As concerns who between himself and his enemies would win in the end, Socrates is of the view that by escaping from prison, his enemies would have won (Apology 39b). According to Socrates, Cristo’s arguments are very relevant, only that they come before first establishing whether or not escape is just. Obligation to obey the laws of the state In 1999, Socrates was found guilty by an Athenian jury of corrupting the youth’s morals and of impiety. This condemnation disregards the earlier agreed upon definition of piety, which stresses on honor, favor and esteem (Euthyphro, 15a).
According to Euthyphro, piety cannot be separated from what is liked by the gods. A death penalty was as a result imposed on him. His decision not to escape but instead stay and take the punishment was founded on his belief that by so doing, it would be tantamount to breaking his commitments and agreements. Moreover, he argues that such a move would end up mistreating his country, his friends and Athens’ laws (Crito, 54c). Socrates presents very sketchy arguments, and Crito does not do enough to challenge them. These arguments, however, are very suggestive of today’s political obligation theories, about two thousand years after his death.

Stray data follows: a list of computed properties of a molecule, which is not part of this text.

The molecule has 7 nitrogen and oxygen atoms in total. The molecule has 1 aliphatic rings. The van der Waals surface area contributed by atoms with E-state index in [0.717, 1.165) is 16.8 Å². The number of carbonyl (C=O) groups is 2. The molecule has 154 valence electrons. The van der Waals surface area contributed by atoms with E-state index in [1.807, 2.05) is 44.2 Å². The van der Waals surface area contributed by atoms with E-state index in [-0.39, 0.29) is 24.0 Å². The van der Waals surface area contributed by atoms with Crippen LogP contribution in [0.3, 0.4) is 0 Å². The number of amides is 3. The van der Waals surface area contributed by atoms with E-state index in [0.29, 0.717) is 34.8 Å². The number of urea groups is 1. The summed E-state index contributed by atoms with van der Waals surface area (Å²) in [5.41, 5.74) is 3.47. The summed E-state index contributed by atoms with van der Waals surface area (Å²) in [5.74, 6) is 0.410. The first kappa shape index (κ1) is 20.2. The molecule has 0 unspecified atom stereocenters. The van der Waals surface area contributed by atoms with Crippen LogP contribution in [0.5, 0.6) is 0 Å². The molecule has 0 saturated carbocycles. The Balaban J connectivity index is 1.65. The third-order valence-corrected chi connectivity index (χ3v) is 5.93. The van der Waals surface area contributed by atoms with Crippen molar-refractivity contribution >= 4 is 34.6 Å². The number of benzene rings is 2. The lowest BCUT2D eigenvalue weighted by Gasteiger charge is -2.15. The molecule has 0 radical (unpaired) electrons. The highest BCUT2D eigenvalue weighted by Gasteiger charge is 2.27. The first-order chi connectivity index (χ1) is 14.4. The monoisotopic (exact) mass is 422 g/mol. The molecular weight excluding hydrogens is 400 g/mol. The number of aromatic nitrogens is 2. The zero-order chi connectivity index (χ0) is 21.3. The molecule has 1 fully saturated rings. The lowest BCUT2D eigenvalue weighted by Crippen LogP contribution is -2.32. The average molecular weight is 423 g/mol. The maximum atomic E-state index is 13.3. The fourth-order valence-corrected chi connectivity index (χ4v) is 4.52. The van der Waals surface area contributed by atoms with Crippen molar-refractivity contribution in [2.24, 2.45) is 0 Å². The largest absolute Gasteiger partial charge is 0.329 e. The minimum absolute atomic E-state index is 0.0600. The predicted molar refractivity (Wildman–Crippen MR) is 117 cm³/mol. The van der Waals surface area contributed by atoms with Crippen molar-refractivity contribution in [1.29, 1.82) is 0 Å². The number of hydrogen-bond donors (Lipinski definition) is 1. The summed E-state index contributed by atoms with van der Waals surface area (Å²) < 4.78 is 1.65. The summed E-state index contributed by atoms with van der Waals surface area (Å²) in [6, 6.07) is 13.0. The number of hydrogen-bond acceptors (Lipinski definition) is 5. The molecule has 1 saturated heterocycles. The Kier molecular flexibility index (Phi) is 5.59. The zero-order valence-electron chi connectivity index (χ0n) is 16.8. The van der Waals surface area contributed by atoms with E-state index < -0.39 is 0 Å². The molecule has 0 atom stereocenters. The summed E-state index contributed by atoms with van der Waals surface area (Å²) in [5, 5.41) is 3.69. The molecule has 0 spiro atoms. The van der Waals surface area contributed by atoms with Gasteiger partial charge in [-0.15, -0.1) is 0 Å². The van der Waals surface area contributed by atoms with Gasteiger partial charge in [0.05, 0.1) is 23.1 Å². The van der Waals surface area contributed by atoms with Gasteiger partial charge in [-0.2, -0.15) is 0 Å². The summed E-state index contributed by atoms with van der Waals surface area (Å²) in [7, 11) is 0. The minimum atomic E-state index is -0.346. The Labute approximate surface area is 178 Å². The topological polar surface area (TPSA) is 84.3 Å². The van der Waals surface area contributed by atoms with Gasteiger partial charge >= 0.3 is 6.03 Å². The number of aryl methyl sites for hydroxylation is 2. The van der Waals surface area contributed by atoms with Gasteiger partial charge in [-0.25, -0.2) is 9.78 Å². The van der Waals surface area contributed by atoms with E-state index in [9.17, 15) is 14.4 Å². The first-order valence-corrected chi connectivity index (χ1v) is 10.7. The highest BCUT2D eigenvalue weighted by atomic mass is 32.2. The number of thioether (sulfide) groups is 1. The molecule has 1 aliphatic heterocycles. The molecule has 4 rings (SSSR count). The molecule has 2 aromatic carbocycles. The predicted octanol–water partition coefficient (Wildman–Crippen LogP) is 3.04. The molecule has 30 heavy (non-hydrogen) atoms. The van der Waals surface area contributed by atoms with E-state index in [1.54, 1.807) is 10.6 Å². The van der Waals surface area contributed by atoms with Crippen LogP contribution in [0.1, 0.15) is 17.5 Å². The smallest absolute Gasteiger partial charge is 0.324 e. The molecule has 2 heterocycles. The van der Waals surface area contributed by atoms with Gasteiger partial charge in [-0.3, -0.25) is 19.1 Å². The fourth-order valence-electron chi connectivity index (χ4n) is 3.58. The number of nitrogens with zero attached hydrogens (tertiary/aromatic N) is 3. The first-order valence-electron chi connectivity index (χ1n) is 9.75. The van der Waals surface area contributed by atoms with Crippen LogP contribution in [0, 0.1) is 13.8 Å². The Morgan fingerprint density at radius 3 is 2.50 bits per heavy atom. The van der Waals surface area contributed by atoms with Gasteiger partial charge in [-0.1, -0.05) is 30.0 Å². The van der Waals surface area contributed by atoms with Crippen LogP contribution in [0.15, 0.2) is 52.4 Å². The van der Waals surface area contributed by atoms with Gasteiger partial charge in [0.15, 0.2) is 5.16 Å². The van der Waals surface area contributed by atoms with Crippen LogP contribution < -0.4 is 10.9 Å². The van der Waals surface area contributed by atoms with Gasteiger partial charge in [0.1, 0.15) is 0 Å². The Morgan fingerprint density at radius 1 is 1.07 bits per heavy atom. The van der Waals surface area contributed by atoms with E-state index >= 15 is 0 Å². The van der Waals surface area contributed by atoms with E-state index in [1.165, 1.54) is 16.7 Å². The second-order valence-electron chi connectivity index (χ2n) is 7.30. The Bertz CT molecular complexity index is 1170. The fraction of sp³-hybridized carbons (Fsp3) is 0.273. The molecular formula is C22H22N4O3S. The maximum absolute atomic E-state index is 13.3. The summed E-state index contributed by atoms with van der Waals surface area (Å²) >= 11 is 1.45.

These arguments can be categorized into four groups. First, Socrates insists that having resided in Athens for such a long time, he has agreed with its laws and actually committed himself to obeying them. This argument is what later culminated into the consent theory and social contract of political obligation. Socrates is of the view that by being a resident of a given state, one is obliged to obeying its laws to the letter. Second, Socrates acknowledges the fact that, just like other citizens, he owes his education, nurture and birth to Athens’ laws.